Our view: Board needs new blood

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During this week’s Lee County Commission meeting, the subject of appointments to one of the commission-appointed citizen boards was on the agenda.

All of the incumbent board members whose terms are expiring wish to be reappointed, and an interested citizen not already on the board was also interested in applying. The interested citizen seems to have excellent qualifications, as do two of the three incumbents.

However, our beloved county commissioners, including the chair, seem to be incapable of saying “no” to an incumbent who wants to be reappointed. Yet they deplore the lack of applicants for these boards and commissions.

We have no doubt that many of these incumbent members serve and have served with distinction and simply wish to help the community in which they live. Such service is admirable and should be commended.

However, there comes a time when one’s service should come to an end – the day when eminently qualified newcomers have their turn to do the job.

These board appointments are not lifetime fiefdoms for local citizens, tiny little kingdoms through which small amounts of power flow.

The point of being on a citizen board is to represent the views of people not unlike yourselves, the average citizen.

It does us no favors either to have the so-called “career board members,” the sort who volunteer for many appointments but actually end up thoroughly committing to few, if any, of them. They are a member, yes, but sometimes in name only.

One of these considered last Monday night is actually a member of five public boards and a total of 10 boards and committees.

If there are new, capable people ready and willing to do the job, it is the responsibility and duty of sitting board members and the public officials who appoint them to recognize when it might be time to make a hopefully  dignified exit.

Public officials, revise your “Citizens Interest Form.” For incumbents, ask for their attendance records. If they don’t come to the meetings, they ought not to be reappointed. Ask how long they have served.

Disclaimers to the contrary, you can do a far better job of seeking new applicants. For a large number of years we have had a Leadership Lee County program that has produced several hundred graduates. How many of these graduates have served on county boards and committees? Maybe service on public boards and commissions ought to be a requirement for participation in the program.

It is time to let new people with fresh ideas come onto these boards, bringing their own sets of skills that could prove useful.

If not, and we continue down the path of reappointment after reappointment, these boards lose much of their relevancy and become rubber stamps for the publicly funded employee/activity they are supposed to provide oversight and direction for.

And we the taxpayers are the losers.

Come on, commissioners – represent us a little better.During this week’s Lee County Commission meeting, the subject of appointments to one of the commission-appointed citizen boards was on the agenda.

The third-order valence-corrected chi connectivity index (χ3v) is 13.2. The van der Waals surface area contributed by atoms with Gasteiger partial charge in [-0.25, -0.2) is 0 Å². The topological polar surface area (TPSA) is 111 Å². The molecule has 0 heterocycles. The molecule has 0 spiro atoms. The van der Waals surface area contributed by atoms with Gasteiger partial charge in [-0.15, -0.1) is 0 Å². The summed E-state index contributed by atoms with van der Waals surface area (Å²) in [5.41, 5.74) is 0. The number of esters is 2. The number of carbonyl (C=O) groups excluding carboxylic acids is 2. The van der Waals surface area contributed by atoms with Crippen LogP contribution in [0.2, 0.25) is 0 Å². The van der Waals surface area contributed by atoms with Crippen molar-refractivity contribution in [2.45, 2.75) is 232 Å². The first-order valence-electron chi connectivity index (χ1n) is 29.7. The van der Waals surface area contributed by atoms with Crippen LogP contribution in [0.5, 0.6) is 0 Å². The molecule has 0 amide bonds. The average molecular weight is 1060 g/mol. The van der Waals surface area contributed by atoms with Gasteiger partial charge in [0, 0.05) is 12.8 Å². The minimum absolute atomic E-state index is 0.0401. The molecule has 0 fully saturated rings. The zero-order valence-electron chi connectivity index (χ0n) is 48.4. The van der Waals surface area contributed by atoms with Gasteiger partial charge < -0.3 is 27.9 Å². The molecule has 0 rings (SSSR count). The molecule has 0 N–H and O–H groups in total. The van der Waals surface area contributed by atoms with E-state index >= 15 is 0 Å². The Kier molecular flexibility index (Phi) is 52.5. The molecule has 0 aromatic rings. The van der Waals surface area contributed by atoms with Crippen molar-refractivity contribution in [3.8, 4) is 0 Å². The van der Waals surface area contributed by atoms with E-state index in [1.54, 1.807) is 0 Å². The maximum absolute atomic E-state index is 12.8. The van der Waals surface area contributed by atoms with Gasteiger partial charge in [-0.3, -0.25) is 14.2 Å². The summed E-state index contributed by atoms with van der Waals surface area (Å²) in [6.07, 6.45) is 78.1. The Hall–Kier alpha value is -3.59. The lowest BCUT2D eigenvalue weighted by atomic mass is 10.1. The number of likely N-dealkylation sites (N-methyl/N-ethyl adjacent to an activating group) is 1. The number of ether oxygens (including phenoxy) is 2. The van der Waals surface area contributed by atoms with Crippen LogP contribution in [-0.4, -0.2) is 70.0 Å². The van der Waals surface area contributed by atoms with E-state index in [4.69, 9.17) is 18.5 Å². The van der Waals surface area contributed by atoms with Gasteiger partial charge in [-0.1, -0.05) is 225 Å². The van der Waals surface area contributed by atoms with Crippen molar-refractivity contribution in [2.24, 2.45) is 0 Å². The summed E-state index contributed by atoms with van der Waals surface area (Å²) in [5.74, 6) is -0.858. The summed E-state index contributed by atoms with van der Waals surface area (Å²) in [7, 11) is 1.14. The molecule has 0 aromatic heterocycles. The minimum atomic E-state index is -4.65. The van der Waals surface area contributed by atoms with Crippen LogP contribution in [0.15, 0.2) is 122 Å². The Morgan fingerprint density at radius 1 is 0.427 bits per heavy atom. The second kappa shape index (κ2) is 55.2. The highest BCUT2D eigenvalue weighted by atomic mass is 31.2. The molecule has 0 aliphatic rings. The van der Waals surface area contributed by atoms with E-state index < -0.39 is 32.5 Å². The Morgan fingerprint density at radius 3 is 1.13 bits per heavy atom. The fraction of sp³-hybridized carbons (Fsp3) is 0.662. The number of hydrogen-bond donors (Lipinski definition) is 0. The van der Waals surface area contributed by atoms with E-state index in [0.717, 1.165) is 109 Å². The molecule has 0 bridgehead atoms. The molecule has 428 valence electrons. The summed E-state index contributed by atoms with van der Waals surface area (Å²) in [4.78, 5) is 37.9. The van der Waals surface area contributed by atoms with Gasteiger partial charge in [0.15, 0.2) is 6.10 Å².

All of the incumbent board members whose terms are expiring wish to be reappointed, and an interested citizen not already on the board was also interested in applying. The interested citizen seems to have excellent qualifications, as do two of the three incumbents.

However, our beloved county commissioners, including the chair, seem to be incapable of saying “no” to an incumbent who wants to be reappointed. Yet they deplore the lack of applicants for these boards and commissions.

We have no doubt that many of these incumbent members serve and have served with distinction and simply wish to help the community in which they live. Such service is admirable and should be commended.

However, there comes a time when one’s service should come to an end – the day when eminently qualified newcomers have their turn to do the job.

These board appointments are not lifetime fiefdoms for local citizens, tiny little kingdoms through which small amounts of power flow.

The point of being on a citizen board is to represent the views of people not unlike yourselves, the average citizen.

It does us no favors either to have the so-called “career board members,” the sort who volunteer for many appointments but actually end up thoroughly committing to few, if any, of them. They are a member, yes, but sometimes in name only.

One of these considered last Monday night is actually a member of five public boards and a total of 10 boards and committees.

If there are new, capable people ready and willing to do the job, it is the responsibility and duty of sitting board members and the public officials who appoint them to recognize when it might be time to make a hopefully  dignified exit.

Public officials, revise your “Citizens Interest Form.” For incumbents, ask for their attendance records. If they don’t come to the meetings, they ought not to be reappointed. Ask how long they have served.

Disclaimers to the contrary, you can do a far better job of seeking new applicants. For a large number of years we have had a Leadership Lee County program that has produced several hundred graduates. How many of these graduates have served on county boards and committees? Maybe service on public boards and commissions ought to be a requirement for participation in the program.

It is time to let new people with fresh ideas come onto these boards, bringing their own sets of skills that could prove useful.

If not, and we continue down the path of reappointment after reappointment, these boards lose much of their relevancy and become rubber stamps for the publicly funded employee/activity they are supposed to provide oversight and direction for.

And we the taxpayers are the losers.

Come on, commissioners – represent us a little better.

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